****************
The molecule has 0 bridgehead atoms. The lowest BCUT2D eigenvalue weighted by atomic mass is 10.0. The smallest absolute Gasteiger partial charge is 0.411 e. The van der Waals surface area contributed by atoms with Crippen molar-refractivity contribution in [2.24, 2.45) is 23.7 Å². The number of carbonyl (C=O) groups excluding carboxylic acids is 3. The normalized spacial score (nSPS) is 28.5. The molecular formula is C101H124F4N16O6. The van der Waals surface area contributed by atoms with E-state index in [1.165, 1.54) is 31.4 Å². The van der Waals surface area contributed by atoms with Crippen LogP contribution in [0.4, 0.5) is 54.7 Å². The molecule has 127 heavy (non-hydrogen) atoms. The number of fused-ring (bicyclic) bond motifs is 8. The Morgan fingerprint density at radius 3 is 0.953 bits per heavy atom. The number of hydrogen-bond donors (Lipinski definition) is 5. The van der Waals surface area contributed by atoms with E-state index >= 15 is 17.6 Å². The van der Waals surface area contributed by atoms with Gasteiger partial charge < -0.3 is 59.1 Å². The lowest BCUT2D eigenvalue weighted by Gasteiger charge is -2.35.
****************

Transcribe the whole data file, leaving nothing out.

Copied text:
The molecule has 0 bridgehead atoms. The lowest BCUT2D eigenvalue weighted by atomic mass is 10.0. The smallest absolute Gasteiger partial charge is 0.411 e. The van der Waals surface area contributed by atoms with Crippen molar-refractivity contribution in [2.24, 2.45) is 23.7 Å². The number of carbonyl (C=O) groups excluding carboxylic acids is 3. The normalized spacial score (nSPS) is 28.5. The molecular formula is C101H124F4N16O6. The van der Waals surface area contributed by atoms with E-state index in [1.165, 1.54) is 31.4 Å². The van der Waals surface area contributed by atoms with Crippen LogP contribution in [0.4, 0.5) is 54.7 Å². The molecule has 127 heavy (non-hydrogen) atoms. The number of fused-ring (bicyclic) bond motifs is 8. The Morgan fingerprint density at radius 3 is 0.953 bits per heavy atom. The number of hydrogen-bond donors (Lipinski definition) is 5. The van der Waals surface area contributed by atoms with E-state index >= 15 is 17.6 Å². The van der Waals surface area contributed by atoms with Gasteiger partial charge < -0.3 is 59.1 Å². The lowest BCUT2D eigenvalue weighted by Gasteiger charge is -2.35.